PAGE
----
8. AvatarDebbie Rudy

    I have many friends/relatives that have had major knee problems. Some had knee replacements. Ricky’s cousin in LA had one a few weeks ago and her recovery is going fine. She seems really happy to have done it. Another friend just completed a series of injections of a material that somehow mimics cartilage in the knee. The effects are supposed to last about a year. I can put you in touch with her about it.

    Regardless, I say go for doing something to improve the quality of your life. You enjoy being active. Your soul and spirit are very young. And, you are not old chronologically, either! If medical technology can helpmake the “outsides” cooperative with what’s going on “inside”, go for it! Even if it means some struggle, inconvenience, and discomfort in the short term, in the long run it’s going to be worth it. You like fully experiencing life. It’s important to you. Go for it!

     
  9. AvatarBarbara Donohue

    Hi, Lloyd,

    Don’t know if partial resurfacing of your knee would do the trick, but here are a couple of different options I’ve discovered in my travels as a techie writer.

    When I was at a robotics trade show researching for a “How It Works” article for TMW, I met Bill Townsend of Barrett Technologies, manufacturer of the very cool robotic arm used in this Joint resurfacing surgery: http://www.barrett.com/robot/applications-surgical-article1.htmhttp://www.makosurgical.com/site/makoplasty/rio/

    Last week I attended a Society of Manufacturing Engineers tour at STD Med in Stoughton, Mass. for a tour. They do lots of machining, plus assembly, product development, etc., etc. They developed this partial knee resurfacing technology: http://stdmed.com/arthrosurface.htmlhttp://arthrosurface.com/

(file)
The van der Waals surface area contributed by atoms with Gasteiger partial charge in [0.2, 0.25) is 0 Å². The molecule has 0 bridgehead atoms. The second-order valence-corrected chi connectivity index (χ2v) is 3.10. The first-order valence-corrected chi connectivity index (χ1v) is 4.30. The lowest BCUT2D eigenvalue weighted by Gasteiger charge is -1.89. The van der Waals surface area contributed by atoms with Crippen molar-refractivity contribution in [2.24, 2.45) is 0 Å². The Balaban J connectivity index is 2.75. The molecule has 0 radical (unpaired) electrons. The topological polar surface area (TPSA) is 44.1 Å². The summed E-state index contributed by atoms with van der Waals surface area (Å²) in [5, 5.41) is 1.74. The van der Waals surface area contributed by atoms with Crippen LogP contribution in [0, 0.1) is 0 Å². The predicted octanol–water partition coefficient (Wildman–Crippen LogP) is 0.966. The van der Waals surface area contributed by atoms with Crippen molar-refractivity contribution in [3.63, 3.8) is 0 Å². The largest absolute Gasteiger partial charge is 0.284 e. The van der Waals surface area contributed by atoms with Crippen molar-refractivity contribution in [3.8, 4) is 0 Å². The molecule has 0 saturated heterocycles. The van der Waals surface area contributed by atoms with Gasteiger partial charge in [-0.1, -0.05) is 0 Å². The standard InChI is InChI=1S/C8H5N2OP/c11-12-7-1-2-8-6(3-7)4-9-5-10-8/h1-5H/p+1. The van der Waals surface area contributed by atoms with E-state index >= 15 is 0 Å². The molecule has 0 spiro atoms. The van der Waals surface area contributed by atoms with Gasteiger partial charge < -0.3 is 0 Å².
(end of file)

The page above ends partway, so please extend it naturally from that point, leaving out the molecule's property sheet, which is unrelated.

(In case you’re interested, their screw machine division is http://www.marvermed.com)

    Best wishes to you,

    Barbara

     
  10. AvatarCheryl Ivanovich

    Kinda glad you have this question posted. I recently told my Dr. that I was going to wait a few years to have mine done and he actually laughed at me and said that I would not be able wait that long. I know some people that have had them done in the recent past, last couple of years, who are not having any problems………….yet. I agree that these will need replacement and will not last since I am so young, (55) When they were done in the past, it was usually with people much older. Odds were they didnt outlive their replacements so the data just isnt in. I will sit back and keep ears/eyes open.

     
  11. AvatarDennis K. Graham

    My surgery was done by Dr. Timothy Williams here at St. Francis Hospital in Indianapolis, Indiana. Before visiting him I tried Synvisc (rooster comb) and found it did not provide me any relief from pain. I had been prescribed Oxycodiene for pain and been taking a regimen of ant-inflammatories and was so bow-legged that it looked like I had been riding horses for fifty years, mind you I was only 53. I had a previous motorcycle accident where the miniscus was removed 31 years ago and I continued to play LaCrosse until I was 47. It was alot of fun but by now the pain was so excrucating I was pulling off the road with my vehicle while driving to regain my composure from the pain. See Dr. Williams and get his advise, he is one of the most successful surgeons here in the midwest. Also there is a little Russian therapist who will help you recover, mind you when it starts to hurt he will push you harder and he always seems to be out of reach when you want to react. His name is Alex and he works for a company contracted through St. Francis.